Overall rankings have been provided because many (if not most) people do not have the patience to consider the criteria rankings, and demand a quick summary answer. The macro criteria (Efficiency, etc.) rankings also are a response to this. The weightings of the evaluation criteria used in the macro criteria are arbitrary, but even some guess is better than none at all. Preferably, the reader will take the time to consider what the evaluation criteria mean and then examine the rankings under them.
Low ranking numbers under the evaluation criteria are good, e.g. 1 is better than 100, just the rankings of tennis players.
If you play against heavy hitters, you will need to pay particular attention to the rankings. Slow recreational players, who mostly bunt, may consider Dexterity the most important criterion for them, but they should also consider safety even with their slow pace. Two overall ranking lists have been provided, one for strong players (experts) and another for weak players. The difference is the inclusion of the Dexterity macro criterion for weak players.
Please note that changing your string and tension can have a significant effect on bounce, as discussed in the Introduction. Fresh strings will make a difference in your game, so before rushing to replace your racquet, consult your stringer. For all of the benchmark conditions, the bounce (coefficient of restitution) of the racquet/ball system was assumed to be 0.85 for all racquets (out of a possible 1). Other factors that affect bounce are head size (big head, more bounce), and possibly flex (stiff, more bounce). These factors were subsumed in the 0.85 assumption.
Other racquet factors that have been left out of the formulas are vibration damping means such as shock absorbing handle devices and the Pro Kennex kinetic system. String devices have no effect on frame vibration. Flex, however, was included as a criterion in the mix of macro criteria because of its effect in mitigating Torque by absorbing some of the bending energy arising from impact. What is calculated is the amount of Shock and Torque produced by the impact, and how well this is dissipated later is not considered. When reliable data is obtained (not just magazine ad claims), perhaps these damping factors can be added.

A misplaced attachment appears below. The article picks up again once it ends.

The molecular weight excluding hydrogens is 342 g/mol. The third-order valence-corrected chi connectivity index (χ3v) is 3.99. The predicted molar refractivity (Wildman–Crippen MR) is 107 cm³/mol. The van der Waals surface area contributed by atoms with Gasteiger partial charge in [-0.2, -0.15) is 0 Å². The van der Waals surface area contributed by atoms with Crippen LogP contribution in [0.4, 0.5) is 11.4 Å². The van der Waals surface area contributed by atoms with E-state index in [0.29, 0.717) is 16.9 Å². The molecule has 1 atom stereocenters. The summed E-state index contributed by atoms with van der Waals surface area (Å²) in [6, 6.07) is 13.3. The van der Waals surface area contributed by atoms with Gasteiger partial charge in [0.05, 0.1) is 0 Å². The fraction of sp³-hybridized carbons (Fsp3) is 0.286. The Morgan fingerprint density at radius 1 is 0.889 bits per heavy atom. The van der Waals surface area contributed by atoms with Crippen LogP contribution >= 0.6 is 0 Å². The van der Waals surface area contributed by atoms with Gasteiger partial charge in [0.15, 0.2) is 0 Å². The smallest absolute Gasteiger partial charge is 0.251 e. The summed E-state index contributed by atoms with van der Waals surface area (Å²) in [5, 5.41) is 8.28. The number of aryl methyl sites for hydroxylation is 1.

A uniform dwell time of 4 milliseconds was assumed for all racquets under all benchmark conditions. Some technology, such as the Pro Kennex kinetic system, lengthens dwell time and thus reduces the resultant forces from impact. Until there is some hard data on dwell time, preferably from USRSA, this 4 millisecond assumption must be used for now.
Because tennis elbow depends also on player physique and technique, some critics say there is no value in trying to understand what part the racquet plays. It is undoubtedly true that player factors are important. But it does not necessarily follow that racquet factors are irrelevant. How much weight to give them is up to the reader, but their admissibility into the inquiry should not be an issue. It makes no sense to use a dangerous racquet, even if your technique is impeccable and your conditioning outstanding. Likewise, you should not ignore technique and conditioning just because you have a good racquet.
Another complaint is that the rankings may mislead with spurious accuracy, and therefore it would be better to rank racquets in broad divisions, such as A, B, C, etc. But making the cutoffs in marginal cases leads to equivocations like adding + and - to the letter grades, and so on, so why not stick with the rankings in raw numerical form?
Eventually, I hope that there will be a better evaluation system for tennis racquets and for understanding injuries, but the possibility of such a future enlightenment is no reason to abandon all efforts now to do the best we can with what little we know. Making the best into the enemy of the good is not wise policy.